Yesterday (6th December 2012), students, left-wing groups and anarchists marched to commemorate the fatal shooting of a teenager which led to three weeks of heavy rioting throughout Greece in 2008. A police officer who disobeyed orders to withdraw from the confrontation site, fired warning shots at provoking youths in Exarcheia.
The shots ricocheted and killed 15 year old Alexandros Grigoropoulos. The officer received a life long sentence. The teenager has a plaque on the wall with his picture which has grown to a shrine.
Every year the incident is an occasion for frustrated youth to relieve anger. Recent protests ended with demonstrators throwing stones and Molotov cocktails at the police, shouting “cops, bastards, child killers”, as well as vandalizing and looting nearby stores.
The oldest occupied house in Athens has been in autonomous hands since the 90s.
Police have tried to evacuate squatters three times with no effect.
Athens is the place to find international squatters’ symbols all over town.
Squatting in Athens is commonly seen and tends to be a mixture of anarchist and socialist movements.
Rent free for life. Yeah!
Show me one building in Athens that has not been adorned with graffiti or posters and I will post it. The walls and grounds in Athens reflect the crisis.
View of a typical street in Athens (with unusually few cars).
There are very few examples of great graffiti. Most of it is just crap.
Those ‘girly’ paintings were frequently dispersed around town.
Here are two standing-out examples.
End of the world scenario in Athens, well done artistically.
It’s not just a financial crisis.
Symbols of anger.
Summary of the crisis.
The international monetary fund is not well liked, prompting Greeks to reform their system.
Chain reaction. The effects of government ‘screwing’ its people.
The gods have long left Greece. It is the time of monotheism now.
This place knows what it is dealing with. Greek anarchist protesters are renowned for serious material damage. All stores have roll-down metal security gates which are adorned with graffiti smears.
Removing graffiti from a hotel façade after protests in the centre. Everyone owns a bucket of acetone. In Athens, vandalism is when you try to remove anarchist smears.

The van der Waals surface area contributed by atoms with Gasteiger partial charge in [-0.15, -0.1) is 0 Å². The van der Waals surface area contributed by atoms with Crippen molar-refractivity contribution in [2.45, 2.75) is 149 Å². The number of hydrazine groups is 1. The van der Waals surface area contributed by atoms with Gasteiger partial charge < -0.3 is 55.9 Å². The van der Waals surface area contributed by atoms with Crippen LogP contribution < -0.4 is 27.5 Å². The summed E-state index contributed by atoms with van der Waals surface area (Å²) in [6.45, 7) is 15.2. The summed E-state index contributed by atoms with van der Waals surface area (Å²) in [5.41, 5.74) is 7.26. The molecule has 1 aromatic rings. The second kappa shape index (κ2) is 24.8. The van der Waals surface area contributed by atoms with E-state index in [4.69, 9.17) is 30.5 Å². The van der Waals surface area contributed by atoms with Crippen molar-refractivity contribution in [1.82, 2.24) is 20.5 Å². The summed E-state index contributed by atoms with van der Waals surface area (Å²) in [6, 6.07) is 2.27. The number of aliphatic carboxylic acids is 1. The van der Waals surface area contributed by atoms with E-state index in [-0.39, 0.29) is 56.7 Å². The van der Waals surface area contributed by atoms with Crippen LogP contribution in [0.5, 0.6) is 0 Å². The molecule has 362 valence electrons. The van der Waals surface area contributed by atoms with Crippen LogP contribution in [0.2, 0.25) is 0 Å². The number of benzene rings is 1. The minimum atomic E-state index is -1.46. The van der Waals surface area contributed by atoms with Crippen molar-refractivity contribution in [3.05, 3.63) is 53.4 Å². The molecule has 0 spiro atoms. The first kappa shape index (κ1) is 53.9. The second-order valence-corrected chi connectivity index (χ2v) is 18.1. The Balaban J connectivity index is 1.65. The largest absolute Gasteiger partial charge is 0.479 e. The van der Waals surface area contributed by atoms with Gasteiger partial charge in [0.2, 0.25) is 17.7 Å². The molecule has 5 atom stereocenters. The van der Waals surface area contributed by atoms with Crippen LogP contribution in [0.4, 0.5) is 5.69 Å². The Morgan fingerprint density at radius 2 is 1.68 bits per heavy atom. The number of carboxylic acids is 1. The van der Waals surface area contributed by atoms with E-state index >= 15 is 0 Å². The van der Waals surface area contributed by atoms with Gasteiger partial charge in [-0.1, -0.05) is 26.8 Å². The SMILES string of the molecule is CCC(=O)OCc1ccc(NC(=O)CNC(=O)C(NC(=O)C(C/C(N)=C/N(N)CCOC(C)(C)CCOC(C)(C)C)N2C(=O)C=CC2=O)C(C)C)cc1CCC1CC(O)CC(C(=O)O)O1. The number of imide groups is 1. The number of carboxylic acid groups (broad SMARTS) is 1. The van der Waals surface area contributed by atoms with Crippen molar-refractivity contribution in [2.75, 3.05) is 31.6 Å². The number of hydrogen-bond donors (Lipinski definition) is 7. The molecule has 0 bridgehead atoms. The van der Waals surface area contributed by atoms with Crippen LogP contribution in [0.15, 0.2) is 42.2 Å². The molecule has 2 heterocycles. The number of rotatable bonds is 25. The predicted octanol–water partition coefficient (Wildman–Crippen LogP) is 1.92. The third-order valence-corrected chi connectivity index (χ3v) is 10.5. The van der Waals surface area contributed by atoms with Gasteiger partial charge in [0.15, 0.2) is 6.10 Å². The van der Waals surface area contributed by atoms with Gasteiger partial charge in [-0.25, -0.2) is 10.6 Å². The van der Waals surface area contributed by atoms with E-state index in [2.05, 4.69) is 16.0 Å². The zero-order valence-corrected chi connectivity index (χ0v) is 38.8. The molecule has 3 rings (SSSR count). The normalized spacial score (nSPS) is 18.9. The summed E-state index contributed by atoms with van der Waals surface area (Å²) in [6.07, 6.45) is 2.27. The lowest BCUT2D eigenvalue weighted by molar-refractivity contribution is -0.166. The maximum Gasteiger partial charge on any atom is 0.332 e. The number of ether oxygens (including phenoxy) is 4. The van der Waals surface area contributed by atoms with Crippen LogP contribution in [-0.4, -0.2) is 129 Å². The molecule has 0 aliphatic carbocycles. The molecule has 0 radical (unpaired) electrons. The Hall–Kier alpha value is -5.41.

Public and private property is suffering at large in Athens.
Children taking apart the wreaths marking the name day of Saint Dimitrios on the 26th October 2012.
Dimitrios is a popular Greek name. I recommend you to watch an authentic Greek low budget movie, called ‘Super Dimitrios’. It’s funny in parts, largely silly but placed in Thessaloniki and makes for a good introduction to Greece.
The younger generation are angry and there is a widespread feeling of frustration about specific economic problems of the country, partly seen as a result of the global economic crisis. The rising unemployment rate and general perception of inefficiency and corruption in Greek state institutions isn’t exactly uplifting.
Crisis meal anyone?
Cafés are filled at all times with young folk.
‘I didn’t go to work today… I don’t think I’ll do tomorrow. Let’s take control of our lives and live for pleasure, not pain’.
A Greek joke goes “Did you know Jesus was a Greek? He believed his mother to be a virgin, she treated him like a god and he didn’t start work until after he was thirty”.
Greece, the birthplace of democracy has turned to ANARCHY and an era of low level political violence. Athens is a city of ancient splendour in ruins.
It’s not all that dramatic. Just watch ‘Never on a Sunday’ with famous Greek actress Melina Mercouri and enjoy some happy Greek culture, food and bouzouki.